Apostol Apostolov

Practical thoughts about software

The experience of Windows Azure websites

Some time ago I wrote about Windows Azure and the experience of hosting configuring an website with a real domain in Azure. The information I posted in that blog post is a little outdated so I thought to update it a bit with more information about the experience I had with Azure since then.

I am using Azure for about  5-6 months now and I’m very pleased with what I get for my money. But let me start from the beginning.

When I started using Azure the only option to hook up a real domain name to a website hosted in Azure was to have a reserved instance and also the only WAY to hookup the domain was to use a CNAME.  So to host my 2 personal apps that only I use and to host this blog meant that I have to pay around 60 €/month for 1 small reserved instance. Now that was a little high so I struggled a bit between paying that rate for a single, not much used website and having the ability to change and deploy the website in seconds.

I was half month paying for reserved instance when I when Scott Gu’s posted the new improvements for Windows Azure. The update consisted of several things, but the ones I cared were the introduction of Shared instance and the ability to hook up a domain name to Shared instance with a A-record. The Shared instance’s cost is 10€/month and the Reserved instance’s cost is around 60€/month. The trick is that with the Shared instance you pay 10€/month once-per-website and the Reserved instance you pay around 60€/month for all your websites.  So if you have more than 6 websites on a Shared instances you may as well buy one Reserved instance for all of them.

With these changes I’m now paying around 10€/month for a Shared instance for my blog and all my personal apps are on free instances(which every account has a limit of 10). So for me the cost dropped from 60€ to 10€ month, and that’s a pretty nice deal for all the features that Azure offers like easy website creation and administration,  one-click deployments from Git and Visual Studio and the one-click scaling of a website on multiple instances.

Windows Azure makes it cheap if you don’t have much traffic(Shared instance) and easy to scale when you start growing and start to become big(multiple Reserved instances). What more do you need?

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ASP.NET MVC 4 bundles organization strategy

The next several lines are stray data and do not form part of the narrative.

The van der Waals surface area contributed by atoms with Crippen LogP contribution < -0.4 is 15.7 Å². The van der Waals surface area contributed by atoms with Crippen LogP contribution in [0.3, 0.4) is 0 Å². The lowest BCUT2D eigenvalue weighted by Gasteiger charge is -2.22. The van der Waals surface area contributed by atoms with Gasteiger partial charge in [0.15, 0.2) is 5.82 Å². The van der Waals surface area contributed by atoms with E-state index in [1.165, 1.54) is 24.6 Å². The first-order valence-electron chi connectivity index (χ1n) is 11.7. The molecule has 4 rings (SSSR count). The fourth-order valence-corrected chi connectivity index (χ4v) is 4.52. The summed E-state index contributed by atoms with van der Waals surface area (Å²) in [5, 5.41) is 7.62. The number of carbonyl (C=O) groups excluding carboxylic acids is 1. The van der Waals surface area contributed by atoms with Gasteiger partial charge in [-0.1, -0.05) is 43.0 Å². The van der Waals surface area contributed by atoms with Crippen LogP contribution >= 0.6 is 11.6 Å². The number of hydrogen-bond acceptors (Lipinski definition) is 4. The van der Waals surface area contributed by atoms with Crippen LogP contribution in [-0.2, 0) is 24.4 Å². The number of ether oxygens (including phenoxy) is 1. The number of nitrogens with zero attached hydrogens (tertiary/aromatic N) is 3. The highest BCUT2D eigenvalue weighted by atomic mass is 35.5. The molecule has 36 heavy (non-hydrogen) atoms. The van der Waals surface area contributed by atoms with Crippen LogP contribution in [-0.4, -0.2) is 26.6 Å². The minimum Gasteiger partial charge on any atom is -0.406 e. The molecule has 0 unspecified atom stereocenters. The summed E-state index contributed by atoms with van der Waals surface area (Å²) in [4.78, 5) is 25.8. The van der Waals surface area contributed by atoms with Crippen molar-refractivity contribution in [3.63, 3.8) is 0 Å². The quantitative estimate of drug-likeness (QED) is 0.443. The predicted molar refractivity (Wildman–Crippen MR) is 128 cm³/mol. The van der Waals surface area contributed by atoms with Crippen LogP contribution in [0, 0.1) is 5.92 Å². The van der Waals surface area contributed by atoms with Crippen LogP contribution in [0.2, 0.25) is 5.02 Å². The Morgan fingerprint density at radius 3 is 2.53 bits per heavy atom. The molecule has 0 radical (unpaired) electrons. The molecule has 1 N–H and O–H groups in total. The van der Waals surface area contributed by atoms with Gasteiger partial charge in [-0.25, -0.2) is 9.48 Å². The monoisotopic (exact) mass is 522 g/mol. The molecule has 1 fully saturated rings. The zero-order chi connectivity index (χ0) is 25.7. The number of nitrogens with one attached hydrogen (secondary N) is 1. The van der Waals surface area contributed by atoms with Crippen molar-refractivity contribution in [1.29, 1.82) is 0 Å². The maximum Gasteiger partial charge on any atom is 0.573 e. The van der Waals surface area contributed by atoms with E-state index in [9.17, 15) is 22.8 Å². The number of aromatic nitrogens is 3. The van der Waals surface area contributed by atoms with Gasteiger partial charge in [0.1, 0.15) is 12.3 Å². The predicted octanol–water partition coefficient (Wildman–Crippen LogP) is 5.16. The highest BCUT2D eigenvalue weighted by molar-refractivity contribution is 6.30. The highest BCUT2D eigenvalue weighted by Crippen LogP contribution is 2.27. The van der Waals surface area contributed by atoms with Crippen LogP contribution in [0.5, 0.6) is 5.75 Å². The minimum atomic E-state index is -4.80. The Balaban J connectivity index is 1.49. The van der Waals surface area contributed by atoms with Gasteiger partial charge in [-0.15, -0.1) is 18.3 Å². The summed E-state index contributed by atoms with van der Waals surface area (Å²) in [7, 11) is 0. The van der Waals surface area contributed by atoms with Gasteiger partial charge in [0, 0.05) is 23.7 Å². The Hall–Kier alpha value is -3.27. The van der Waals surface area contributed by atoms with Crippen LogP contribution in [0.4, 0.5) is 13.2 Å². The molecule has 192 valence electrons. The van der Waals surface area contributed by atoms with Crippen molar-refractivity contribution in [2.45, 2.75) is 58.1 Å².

Lately I’ve been using ASP.NET MVC 4 on a couple of projects and I noticed I began having trouble organizing my JavaScript files properly. The reason being that a default MVC 4 web application comes with the default bundling strategy looking like this:

default-bundles

Now, when you see the default bundles organized by-library, your first thought is – “that’s default behavior, so it’s probably the one I should use ” and you jut go with the flow with it.

Sadly that leads to making a bundle for each library and calling @Scripts.Render method for each library that you’re using on the page. Which leads to this in production:

scripts-in-production

And if you have your own JavaScript files or add custom libraries, the list could go long pretty fast.

I think bundling should be able to combine all your files into one so we get the best possible optimization. A way of doing that is to make a bundle for each page you’re using with the necessary libraries in it.

If we do this however with the current structure of bundles in MVC 4, we wouldn’t be able to use a CDN for jQuery and the other of the common used libraries, because the CDN is declared on per-bundle basis.

A better approach would be to use different bundles for just the common libraries – jQuery, jQuery UI, Twitter Bootstrap etc. with CDN configurations. And for the custom libraries we could use a bundle for each screen with the custom libraries that each screen uses. So in your base _Layout file we could say:

bundle-includes

And in each page we make the include:

custom-bundle

Where bundles/index is a custom bundle definition for the Index.cshtml page, where you define all the custom libraries needed for the Index.cshtml page. The bundle definition could look like that:

custom-bundle-definition

That way we get both CDN support with the common libraries as well as the most effective and optimized bundle management for the custom libraries and files that change more frequently.  Win-win situation. Or almost.

The downside of this approach is that if you want to put your libraries in your personal CDN, this method of organizing bundles wouldn’t be very effective, I guess, as you’d have to make a different file in the CDN for each bundle e.g. for each page.

However if you’re not planning on using a personal CDN, this approach of bundle organization could save you a lot of confusion with dealing with all the custom JavaScript libraries and scripts you use in your pages.

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